In addition, Vue components also contain resources related to… , combination related… And other… These configuration items, are also commonly used, interested in their own internal implementation and find out the essence of their implementation.

$props, $data, $EL, $attrs, $watch, $mount(), $destroy(), $on(), $off(), $emit(), $once(), etc. It can also be seen that the name starts with $, which is very standard. You can refer to the official website for more information.

There are also very useful dynamic components and asynchronous components, designed very friendly…

Plug-in thinking

The organization of modules, that is, modules passed into createPatchFunction. We also analyzed two modules examples above. It can be seen that, with the help of patch hooks designed by us at the VDOM level, we split many functions into modules, and each module does its own thing according to the timing of the hooks. Here you can also find that this is probably the use of plug-in thinking, plug-in thinking itself is a manifestation of the microkernel architecture. This point is also consistent with Vue’s overall design philosophy: an incremental framework.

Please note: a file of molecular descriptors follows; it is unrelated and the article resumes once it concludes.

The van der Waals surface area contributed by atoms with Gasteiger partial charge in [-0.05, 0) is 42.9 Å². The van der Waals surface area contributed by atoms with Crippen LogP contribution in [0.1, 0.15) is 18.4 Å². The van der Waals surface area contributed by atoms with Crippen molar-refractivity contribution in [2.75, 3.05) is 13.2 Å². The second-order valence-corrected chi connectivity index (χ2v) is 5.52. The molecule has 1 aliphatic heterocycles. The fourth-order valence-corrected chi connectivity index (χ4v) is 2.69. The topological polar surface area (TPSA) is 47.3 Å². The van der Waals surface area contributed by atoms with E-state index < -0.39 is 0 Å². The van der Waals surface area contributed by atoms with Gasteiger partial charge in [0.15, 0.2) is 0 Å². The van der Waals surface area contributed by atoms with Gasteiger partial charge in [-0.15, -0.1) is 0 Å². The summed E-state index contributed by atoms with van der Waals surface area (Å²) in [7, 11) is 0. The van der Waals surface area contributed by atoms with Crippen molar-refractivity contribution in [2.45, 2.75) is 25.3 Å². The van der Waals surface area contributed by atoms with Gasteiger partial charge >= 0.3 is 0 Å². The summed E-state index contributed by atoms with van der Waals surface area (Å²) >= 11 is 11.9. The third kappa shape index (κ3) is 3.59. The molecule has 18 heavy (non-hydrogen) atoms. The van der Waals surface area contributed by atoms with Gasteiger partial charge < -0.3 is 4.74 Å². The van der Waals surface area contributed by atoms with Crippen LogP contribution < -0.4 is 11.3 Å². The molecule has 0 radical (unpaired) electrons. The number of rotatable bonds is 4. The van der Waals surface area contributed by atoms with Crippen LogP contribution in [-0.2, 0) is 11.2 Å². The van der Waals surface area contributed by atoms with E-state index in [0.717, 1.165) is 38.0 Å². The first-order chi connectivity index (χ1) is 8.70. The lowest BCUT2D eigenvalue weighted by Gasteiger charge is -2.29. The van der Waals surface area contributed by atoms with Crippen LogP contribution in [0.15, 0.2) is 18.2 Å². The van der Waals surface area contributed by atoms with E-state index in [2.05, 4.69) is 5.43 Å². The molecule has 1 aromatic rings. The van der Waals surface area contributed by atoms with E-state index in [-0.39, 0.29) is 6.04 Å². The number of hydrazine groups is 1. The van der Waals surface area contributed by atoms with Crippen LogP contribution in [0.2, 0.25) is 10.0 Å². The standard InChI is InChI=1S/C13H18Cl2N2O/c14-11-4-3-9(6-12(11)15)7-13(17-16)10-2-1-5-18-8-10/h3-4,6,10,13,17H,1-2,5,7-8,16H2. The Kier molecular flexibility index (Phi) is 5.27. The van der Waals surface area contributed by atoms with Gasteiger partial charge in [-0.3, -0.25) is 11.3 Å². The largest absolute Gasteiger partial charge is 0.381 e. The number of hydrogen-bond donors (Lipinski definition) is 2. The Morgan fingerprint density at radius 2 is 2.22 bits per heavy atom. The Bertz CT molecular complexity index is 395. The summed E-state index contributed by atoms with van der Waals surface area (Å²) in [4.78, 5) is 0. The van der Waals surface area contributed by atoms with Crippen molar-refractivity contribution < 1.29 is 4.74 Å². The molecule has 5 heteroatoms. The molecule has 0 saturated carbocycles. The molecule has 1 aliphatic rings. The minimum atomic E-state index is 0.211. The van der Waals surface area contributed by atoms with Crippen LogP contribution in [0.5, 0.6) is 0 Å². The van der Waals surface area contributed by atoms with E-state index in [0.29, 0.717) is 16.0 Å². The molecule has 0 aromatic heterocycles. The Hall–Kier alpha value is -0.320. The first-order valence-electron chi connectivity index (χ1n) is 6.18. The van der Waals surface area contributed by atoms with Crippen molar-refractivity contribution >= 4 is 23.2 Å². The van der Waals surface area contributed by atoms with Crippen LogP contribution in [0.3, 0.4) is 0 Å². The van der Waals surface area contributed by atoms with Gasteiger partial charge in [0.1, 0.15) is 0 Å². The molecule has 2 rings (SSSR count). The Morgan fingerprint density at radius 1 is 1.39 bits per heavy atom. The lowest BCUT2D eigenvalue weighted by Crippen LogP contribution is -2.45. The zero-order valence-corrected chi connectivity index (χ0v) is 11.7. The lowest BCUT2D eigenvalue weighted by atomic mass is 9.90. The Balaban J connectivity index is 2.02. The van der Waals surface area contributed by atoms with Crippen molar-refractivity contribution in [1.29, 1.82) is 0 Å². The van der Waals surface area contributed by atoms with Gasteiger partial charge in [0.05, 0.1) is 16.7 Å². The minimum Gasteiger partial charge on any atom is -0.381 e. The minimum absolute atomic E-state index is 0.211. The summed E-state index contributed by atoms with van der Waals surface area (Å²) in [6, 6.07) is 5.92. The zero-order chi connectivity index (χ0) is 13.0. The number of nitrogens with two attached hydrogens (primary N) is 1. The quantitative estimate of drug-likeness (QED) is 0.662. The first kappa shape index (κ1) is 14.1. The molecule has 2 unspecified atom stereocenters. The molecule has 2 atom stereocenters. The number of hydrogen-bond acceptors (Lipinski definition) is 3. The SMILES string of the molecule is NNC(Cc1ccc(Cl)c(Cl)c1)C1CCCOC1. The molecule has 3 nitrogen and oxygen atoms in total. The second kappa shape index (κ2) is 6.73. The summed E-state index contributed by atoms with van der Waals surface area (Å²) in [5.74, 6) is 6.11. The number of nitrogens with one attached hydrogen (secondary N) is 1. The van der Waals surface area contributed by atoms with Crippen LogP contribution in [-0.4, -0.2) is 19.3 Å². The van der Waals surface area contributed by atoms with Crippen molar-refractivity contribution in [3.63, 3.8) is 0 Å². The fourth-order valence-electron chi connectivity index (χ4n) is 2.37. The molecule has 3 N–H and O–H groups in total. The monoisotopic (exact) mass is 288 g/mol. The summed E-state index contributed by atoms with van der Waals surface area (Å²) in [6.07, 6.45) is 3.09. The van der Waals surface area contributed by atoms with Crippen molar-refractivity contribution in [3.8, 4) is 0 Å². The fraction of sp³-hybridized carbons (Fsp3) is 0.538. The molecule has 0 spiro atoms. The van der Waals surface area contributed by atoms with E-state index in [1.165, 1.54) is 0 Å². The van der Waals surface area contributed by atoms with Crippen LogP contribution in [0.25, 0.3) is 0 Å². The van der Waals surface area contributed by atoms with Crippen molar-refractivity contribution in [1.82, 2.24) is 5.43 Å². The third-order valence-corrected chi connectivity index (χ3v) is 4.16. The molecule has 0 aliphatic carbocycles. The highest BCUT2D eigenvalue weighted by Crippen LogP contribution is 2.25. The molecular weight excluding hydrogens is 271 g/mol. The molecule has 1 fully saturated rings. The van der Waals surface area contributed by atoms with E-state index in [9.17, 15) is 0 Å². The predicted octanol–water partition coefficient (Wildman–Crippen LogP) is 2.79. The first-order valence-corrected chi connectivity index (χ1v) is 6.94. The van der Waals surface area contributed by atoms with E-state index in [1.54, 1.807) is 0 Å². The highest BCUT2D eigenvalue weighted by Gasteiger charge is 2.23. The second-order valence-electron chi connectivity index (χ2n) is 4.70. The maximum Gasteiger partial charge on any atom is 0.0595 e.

Therefore, Vue basically follows its own design concept from some internal designs to the whole ecological construction, which is a very important practice and persistence and worth our thinking.

Other small Tips

  • Life cycle hooks (VDOM, directive) for different scenarios that appear again and again, see VUe-the Good Parts: Life cycle
  • MergeHook, implemented with closures, turns calls that might have required an array implementation into a single function call niubility
  • Vue.extend implementation, classic inheritance implementation…
  • How the Vue resolveConstructorOptions (considering inheritance)…

The team number of Didi front-end technology team has been online, and we have synchronized certain recruitment information. We will continue to add more positions, and interested students can chat with us.